Does Grounding Your Child Work?

You are grounded for a week – GET UP TO YOU ROOM.  No video games, you can’t play outside, no friends can come over,  can’t use your phone, no ipad, no easter bunny, no presents for your birthday, you aren’t even aloud to speak until I say you can.

Ok I went a little far on the last few, but you get the idea.  In this video, we are going to explore if grounding your child really works and does it get the desired outcome you want?

Grounding has been a long standing tradition among parents. For those not as familiar with it, it basically means having your child confined to a specific area like their bedroom or the house and removing any enjoyable stuff they get to do.  Years ago, it became popular as an alternative to physical discipline.  As people realized that hitting your child was probably not a good method, they felt this was a better alternative.

Unfortunately it’s one of the biggest parenting traps there are.  Parents will often solve a problem they are faced with their kid by grounding them.  It feels like we are punishing them and when kids do something wrong they are supposed to be punished!!  Right?  Right???

Let’s take a step back and look at a more extreme situation, prison. Did you know that around 77% of prisoners who are released, get arrested again. Why do you think prisons don’t work?  I’m not a prison expert and I’m sure there are other factors involved, but taking away someone’s rights and punishing them, doesn’t seem to teach them to avoid the bad behavior or how to correct the behavior.  If you treat people negatively, guess what?  they will act negatively.  If you treat people positively, they will act positively.

So like prison, grounding doesn’t work.   In either scenario, the person who gets in trouble focuses on the “mean” people who locked them up, rather than what they actually did wrong or how/what they did effected other people.

You know, when I was growing up, I noticed I was disciplined differently than many of my friends.  Kids would often not be able to play or were confined to their room on “house arrest”.  My parents took a different approach towards discipline.  When I did something wrong, my parents (especially my mom) would explain what I did wrong and we would figure out ways to fix the issue.  We would talk about it. I believe this approach, done over and over, caused me to learn right from wrong and make the decisions that were good for me and those around me.  This is certainly not giving myself credit, this is giving my parents credit.

Let’s go over a few scenarios where a child might do something wrong and the typical response is a parent would ground them.  We’ll review how it could be handled without grounding….and so that your child learns something:

First scenario, Your child gets in trouble at school for hitting another child and goes to the principals office.  Your child wasn’t defending himself.  He got angry and hit the other child.

Does grounding relate to the problem?

The child needs to be talked to about how hitting is not ok and that it’s not the way to solve problems.  The key then is to come up with solutions together.

  • grabbing their own shirt
  • walk away
  • clenched fists in pocket

Everyone gets mad, but we need to learn proper ways of dealing with it. Then I would suggest the child apologize to the other child as well as come up with something nice they can do for them.  This scenario teaches them much better than keeping them on house arrest for a week or taking away their electronics.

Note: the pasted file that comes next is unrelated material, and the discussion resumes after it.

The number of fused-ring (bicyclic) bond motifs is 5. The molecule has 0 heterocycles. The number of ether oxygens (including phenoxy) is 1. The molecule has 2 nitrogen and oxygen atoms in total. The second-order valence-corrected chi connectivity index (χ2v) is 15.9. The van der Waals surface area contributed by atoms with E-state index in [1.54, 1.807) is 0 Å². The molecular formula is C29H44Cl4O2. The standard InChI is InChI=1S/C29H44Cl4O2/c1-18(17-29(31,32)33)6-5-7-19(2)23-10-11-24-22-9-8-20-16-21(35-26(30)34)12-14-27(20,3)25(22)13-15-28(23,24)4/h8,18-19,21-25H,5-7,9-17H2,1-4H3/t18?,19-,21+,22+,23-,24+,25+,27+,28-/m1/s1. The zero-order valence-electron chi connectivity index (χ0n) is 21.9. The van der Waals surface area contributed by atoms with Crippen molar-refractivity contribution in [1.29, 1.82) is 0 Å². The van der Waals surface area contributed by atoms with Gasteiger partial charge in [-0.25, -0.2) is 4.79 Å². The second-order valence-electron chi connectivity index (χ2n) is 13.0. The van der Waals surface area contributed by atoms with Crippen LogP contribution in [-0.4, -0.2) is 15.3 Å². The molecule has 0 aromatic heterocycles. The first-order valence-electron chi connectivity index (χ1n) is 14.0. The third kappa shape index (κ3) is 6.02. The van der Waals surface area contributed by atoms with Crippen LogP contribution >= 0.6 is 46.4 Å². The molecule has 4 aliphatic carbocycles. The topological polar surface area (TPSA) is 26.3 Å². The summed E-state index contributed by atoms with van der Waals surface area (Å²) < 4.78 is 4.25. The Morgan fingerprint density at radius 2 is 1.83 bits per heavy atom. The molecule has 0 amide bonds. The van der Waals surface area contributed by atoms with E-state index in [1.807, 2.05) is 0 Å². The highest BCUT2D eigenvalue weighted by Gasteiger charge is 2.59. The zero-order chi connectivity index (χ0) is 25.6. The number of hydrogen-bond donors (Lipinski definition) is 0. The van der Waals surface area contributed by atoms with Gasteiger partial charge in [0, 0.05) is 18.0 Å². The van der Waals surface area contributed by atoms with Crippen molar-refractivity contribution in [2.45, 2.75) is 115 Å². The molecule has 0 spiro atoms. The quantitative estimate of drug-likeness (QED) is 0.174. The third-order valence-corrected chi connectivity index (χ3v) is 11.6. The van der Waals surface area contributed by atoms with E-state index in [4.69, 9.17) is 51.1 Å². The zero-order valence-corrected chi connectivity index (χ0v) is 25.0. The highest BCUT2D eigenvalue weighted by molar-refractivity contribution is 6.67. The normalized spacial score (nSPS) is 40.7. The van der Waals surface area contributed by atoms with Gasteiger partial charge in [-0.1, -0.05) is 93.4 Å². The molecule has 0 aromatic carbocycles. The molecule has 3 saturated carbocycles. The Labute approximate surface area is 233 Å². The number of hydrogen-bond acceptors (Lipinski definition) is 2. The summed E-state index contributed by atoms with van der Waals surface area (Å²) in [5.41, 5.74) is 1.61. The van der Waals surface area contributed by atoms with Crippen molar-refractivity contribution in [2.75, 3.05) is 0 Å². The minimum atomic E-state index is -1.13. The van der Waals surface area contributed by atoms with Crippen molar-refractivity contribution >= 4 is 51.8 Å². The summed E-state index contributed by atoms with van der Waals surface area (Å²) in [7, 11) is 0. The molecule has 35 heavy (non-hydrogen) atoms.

Here is another scenario.  Your daughter steals something from the store.  She doesn’t get caught from the store manager but you find it in their room. Grounding here would just make her better at avoiding getting caught and she’ll be angry at you…which keeps her from learning anything.

I would suggest making the child take the item back to the store and apologize to the manager or store owner.  You also discuss how stealing is not ok, and they can ultimately go to jail.  Maybe they need to do something nice for the store owner.

Another scenario:  Your child talks back to the teacher and gets detention.

Well, detention is the punishment. There really isn’t much value in punishing them at home as well.  But the most important thing is apologizing to the teacher and seeing what they can do to make it up.   Let the child come up with the solution. You then discuss about being respectful and how if you want to be respected, you have to provide respect.  Also, how it’s not fair to other students for them to disrupt.

In all of these scenarios, punishment doesn’t teach about what is right.  The child will just learn how to be better at avoiding punishment.  They will focus on how horrible the person who punished them is, not what they did wrong and how to avoid it next time.  Many argue they will just do it again because there isn’t consequences.  I would challenge you on this.  You can certainly choose to rule by fear and give out punishments, but your not going to see the changes you are looking for.

Our job as parents is to teach our children right from wrong and the ways of the world.  This means helping them understand things, not punishing them.  (Keep in mind, I don’t believe in rewarding them either, but that is for another video).

In many scenarios there are consequences:

  • detention at school
  • losing friends
  • and/or even jail if its something pretty bad

You can certainly explain or even show them those scenarios. The bottom line, we are all trying to raise ethical and moral children.  Punishing them isn’t the best way to get them there.

Clip 32: I’d love to hear from you.  Do you think grounding is an effective parenting tool?  Leave your feedback in the comments section!

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